-bartender 🍸:molotov: -socialist :commie: :anarchistflagblack: -antifascist :antifa: -union member :IWW: -harm reduction💉:weed: 🍺 #OrganizeTheServiceIndustry :commie_peek: the only boss I listen to is Bruce Springsteen
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@hockey fucking Tampa Bay!! The one time ya’ll decide to score in the first period… 🤦♂️
One of my favorite things about Hell or High Water is that they get away with it. well, Toby does anyway. I’d argue that Tanner gets a very Walter White ending where, obviously if you die from a gunshot wound you didn’t get away with anything, but I’d also be hard pressed to say that he “got caught” or “didn’t succeed in his mission.”
And honestly, if Toby had gotten caught I think that would have ruined it for me. It’s not that “the good guy” always has to win in the end, it’s that Toby gets to actually be the good guy*. The movie spends so much time showing audience the economic precarity of this part of America, so much time showing how predatory the banks really are I have a hard time sympathizing with the cop whose goal** is to take the two young men trying to escape from underneath the banks boot and make sure they stay in their place, with boot planted firmly on their neck.
This is the exact problem I keep running into with Justified, another neo-Western with a cowboy cop vs outlaws. Their “criminals of the week” often get fleshed out enough (in actually realistic ways imo, the villains of the week are rarely evil instead their ppl who made a few bad decisions and are now stuck in whatever predicament forces them to cross Raylen) that when the episode ends with them in cuffs headed to prison it rarely feels like “Justice is served” as much as “Raylan and the marshals trampled on the freedom of a human who deserved better.” While this may be realistic, my issue is with the framing. The shows tries hard to convince you “sure, so-and-so is actually a decent person, and their reason for doing this particular crime is actually pretty understandable, but if you do crime you need to be arrested” which simply… doesn’t fly with me to say the least.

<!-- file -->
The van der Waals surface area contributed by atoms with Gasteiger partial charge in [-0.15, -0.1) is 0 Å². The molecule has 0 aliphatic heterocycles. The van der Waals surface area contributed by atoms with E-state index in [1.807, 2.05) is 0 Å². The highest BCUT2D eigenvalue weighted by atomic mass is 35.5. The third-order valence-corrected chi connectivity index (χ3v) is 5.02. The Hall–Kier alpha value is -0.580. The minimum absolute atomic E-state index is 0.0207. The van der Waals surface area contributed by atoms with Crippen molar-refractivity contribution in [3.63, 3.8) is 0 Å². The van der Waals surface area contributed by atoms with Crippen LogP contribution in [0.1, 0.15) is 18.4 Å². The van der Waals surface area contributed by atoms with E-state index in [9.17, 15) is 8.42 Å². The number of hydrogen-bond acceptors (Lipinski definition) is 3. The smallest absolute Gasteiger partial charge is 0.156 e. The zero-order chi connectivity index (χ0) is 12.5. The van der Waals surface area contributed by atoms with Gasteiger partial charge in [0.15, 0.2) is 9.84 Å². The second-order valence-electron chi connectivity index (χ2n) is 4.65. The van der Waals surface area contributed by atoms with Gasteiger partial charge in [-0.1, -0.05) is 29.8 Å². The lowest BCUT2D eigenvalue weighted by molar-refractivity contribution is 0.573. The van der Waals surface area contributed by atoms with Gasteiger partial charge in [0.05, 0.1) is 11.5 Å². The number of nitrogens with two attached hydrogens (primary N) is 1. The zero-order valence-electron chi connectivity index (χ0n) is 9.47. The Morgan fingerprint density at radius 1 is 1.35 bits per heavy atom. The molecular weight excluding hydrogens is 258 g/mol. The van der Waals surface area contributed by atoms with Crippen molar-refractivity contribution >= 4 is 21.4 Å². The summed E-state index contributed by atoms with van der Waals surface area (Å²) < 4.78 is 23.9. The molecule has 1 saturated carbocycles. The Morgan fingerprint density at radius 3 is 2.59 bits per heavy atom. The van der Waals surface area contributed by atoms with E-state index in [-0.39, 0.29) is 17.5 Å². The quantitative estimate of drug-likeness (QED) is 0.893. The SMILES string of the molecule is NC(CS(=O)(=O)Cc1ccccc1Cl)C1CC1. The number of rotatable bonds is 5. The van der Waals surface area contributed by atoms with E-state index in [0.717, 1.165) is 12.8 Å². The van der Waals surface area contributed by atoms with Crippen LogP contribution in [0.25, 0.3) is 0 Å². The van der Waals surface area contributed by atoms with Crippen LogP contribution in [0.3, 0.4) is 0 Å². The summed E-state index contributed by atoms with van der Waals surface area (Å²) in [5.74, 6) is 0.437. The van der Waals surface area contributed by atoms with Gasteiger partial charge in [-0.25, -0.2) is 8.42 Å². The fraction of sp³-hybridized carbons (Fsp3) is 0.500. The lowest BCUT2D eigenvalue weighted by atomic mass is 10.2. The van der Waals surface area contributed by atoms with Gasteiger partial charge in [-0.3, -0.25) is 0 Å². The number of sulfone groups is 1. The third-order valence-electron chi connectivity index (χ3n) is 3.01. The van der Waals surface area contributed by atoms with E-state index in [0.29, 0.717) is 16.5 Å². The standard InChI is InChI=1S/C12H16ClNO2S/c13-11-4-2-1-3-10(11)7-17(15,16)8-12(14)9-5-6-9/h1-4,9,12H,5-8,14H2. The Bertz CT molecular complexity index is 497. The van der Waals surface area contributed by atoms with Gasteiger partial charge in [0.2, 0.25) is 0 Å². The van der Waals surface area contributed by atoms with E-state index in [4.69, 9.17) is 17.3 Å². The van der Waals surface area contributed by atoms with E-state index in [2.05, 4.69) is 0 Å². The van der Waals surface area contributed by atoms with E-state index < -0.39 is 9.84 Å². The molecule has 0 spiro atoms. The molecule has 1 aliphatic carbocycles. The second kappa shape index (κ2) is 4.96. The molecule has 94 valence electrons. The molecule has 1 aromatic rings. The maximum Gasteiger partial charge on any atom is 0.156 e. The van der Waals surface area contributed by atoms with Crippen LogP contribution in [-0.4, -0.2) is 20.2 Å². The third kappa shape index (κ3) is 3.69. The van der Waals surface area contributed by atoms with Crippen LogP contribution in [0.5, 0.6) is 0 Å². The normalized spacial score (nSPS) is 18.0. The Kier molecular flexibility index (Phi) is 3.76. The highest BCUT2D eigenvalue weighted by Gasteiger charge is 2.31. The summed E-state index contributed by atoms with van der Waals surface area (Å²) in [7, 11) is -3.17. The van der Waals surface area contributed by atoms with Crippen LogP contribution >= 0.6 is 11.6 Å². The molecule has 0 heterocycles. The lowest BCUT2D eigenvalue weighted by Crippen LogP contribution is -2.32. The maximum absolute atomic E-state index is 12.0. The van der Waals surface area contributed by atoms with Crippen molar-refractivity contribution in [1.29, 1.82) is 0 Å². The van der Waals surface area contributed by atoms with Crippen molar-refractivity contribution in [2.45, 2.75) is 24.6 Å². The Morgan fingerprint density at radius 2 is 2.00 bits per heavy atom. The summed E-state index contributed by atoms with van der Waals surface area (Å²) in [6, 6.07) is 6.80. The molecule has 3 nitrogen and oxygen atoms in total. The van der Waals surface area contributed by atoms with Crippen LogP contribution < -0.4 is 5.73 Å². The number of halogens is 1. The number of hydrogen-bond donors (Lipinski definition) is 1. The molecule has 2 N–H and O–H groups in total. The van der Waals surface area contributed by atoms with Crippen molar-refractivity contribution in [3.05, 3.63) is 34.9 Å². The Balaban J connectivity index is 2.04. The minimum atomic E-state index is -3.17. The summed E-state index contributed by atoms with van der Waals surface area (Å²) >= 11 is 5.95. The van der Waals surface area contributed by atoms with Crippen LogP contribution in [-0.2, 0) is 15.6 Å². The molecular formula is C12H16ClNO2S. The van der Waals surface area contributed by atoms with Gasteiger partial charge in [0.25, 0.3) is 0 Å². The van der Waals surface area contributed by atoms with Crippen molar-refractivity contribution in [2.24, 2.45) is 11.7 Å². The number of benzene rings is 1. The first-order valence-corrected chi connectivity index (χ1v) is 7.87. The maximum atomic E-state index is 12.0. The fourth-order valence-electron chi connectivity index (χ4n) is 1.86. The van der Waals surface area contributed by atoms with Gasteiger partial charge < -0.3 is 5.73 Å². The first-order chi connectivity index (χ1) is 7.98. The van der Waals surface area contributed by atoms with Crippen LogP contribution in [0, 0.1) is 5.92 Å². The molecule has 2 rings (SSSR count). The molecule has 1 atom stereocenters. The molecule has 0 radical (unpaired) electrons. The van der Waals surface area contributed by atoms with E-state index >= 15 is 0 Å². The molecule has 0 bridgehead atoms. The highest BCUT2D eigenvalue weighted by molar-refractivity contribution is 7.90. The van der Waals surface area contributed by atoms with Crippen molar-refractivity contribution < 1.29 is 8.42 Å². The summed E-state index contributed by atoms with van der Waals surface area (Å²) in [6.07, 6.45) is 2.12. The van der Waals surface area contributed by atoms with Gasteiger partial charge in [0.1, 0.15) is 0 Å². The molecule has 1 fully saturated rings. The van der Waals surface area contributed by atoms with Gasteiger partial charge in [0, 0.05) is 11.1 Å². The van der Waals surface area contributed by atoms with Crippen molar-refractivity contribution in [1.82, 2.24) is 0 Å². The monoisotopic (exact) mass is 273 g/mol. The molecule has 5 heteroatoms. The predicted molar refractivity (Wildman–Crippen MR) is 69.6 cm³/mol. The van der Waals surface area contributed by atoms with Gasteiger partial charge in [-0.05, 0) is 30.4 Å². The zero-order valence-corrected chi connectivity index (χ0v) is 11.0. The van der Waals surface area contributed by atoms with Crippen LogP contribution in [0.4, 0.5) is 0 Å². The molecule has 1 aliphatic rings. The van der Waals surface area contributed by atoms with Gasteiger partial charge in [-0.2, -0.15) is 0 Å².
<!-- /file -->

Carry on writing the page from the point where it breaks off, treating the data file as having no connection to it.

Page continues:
Sorry for turning this post into being about Justified lmao. The point is: Toby getting away with his plot to save the family ranch and rescue his children from a life of poverty is a welcome change to the Neo-Western formula. Also, the gas station scene with the obnoxious metal head in the line green whip fucking GOES.
*yea, he’s of the Jesse Pinkman school of hero-dom, where he’s kinda sketchy but compared to the ppl around him he’s basically a saint. Still the good guy though.
**This is, ofc, not the Texas Ranger’s stated goal; he’s simply doing his job and trying to stop a couple people from breaking the law. But intent doesn’t matter materially, regardless of the Ranger’s values what he is in fact doing is acting as a stormtrooper for finance capital in assisting the economic devastation of the region. This would hold true regardless, but he’s also smart enough to know what effect he’s actually having.
Heat gets called a #HeistMovie which makes sense, the heist is the centerpiece of the movie. It’s just crazy that after the heist is over we still have like half of the movie to go. Dealing with the aftermath of the heist may have also been done in Resivoir Dogs, but the difference is that Reservoir Dogs is about the aftermath, whereas Heat is about the heist and gives equal time to before and after. @moviestvposting @filmstudies